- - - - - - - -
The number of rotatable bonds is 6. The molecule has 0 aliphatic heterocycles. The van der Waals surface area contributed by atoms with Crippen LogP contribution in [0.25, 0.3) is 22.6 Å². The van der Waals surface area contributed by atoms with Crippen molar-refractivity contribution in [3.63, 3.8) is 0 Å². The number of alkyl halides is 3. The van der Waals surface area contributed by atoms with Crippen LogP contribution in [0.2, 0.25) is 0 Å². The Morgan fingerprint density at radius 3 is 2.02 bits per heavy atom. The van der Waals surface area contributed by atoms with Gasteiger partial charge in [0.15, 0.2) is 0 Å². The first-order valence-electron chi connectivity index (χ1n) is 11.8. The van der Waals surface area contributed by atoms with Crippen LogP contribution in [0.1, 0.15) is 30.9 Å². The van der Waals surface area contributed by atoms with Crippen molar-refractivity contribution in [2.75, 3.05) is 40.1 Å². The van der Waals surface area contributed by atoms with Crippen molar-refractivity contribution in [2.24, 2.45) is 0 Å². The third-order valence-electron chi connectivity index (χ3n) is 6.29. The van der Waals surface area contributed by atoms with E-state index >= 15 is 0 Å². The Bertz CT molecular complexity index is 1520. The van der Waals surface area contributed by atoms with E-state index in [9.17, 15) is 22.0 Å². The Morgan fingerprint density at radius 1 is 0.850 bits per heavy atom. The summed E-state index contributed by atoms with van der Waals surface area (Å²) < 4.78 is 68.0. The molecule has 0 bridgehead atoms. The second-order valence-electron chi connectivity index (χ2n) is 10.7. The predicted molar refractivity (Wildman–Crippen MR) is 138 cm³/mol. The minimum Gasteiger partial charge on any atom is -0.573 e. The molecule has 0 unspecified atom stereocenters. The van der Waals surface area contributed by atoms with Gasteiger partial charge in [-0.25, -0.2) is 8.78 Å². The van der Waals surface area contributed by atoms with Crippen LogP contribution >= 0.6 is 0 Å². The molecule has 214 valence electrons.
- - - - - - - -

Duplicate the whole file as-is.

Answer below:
The number of rotatable bonds is 6. The molecule has 0 aliphatic heterocycles. The van der Waals surface area contributed by atoms with Crippen LogP contribution in [0.25, 0.3) is 22.6 Å². The van der Waals surface area contributed by atoms with Crippen molar-refractivity contribution in [3.63, 3.8) is 0 Å². The number of alkyl halides is 3. The van der Waals surface area contributed by atoms with Crippen LogP contribution in [0.2, 0.25) is 0 Å². The Morgan fingerprint density at radius 3 is 2.02 bits per heavy atom. The van der Waals surface area contributed by atoms with Gasteiger partial charge in [0.15, 0.2) is 0 Å². The first-order valence-electron chi connectivity index (χ1n) is 11.8. The van der Waals surface area contributed by atoms with Crippen LogP contribution in [0.1, 0.15) is 30.9 Å². The van der Waals surface area contributed by atoms with Crippen molar-refractivity contribution in [2.75, 3.05) is 40.1 Å². The van der Waals surface area contributed by atoms with Crippen molar-refractivity contribution in [2.24, 2.45) is 0 Å². The third-order valence-electron chi connectivity index (χ3n) is 6.29. The van der Waals surface area contributed by atoms with E-state index >= 15 is 0 Å². The Bertz CT molecular complexity index is 1520. The van der Waals surface area contributed by atoms with E-state index in [9.17, 15) is 22.0 Å². The Morgan fingerprint density at radius 1 is 0.850 bits per heavy atom. The summed E-state index contributed by atoms with van der Waals surface area (Å²) < 4.78 is 68.0. The molecule has 0 bridgehead atoms. The second-order valence-electron chi connectivity index (χ2n) is 10.7. The predicted molar refractivity (Wildman–Crippen MR) is 138 cm³/mol. The minimum Gasteiger partial charge on any atom is -0.573 e. The molecule has 0 unspecified atom stereocenters. The van der Waals surface area contributed by atoms with Gasteiger partial charge in [-0.25, -0.2) is 8.78 Å². The van der Waals surface area contributed by atoms with Crippen LogP contribution >= 0.6 is 0 Å². The molecule has 214 valence electrons.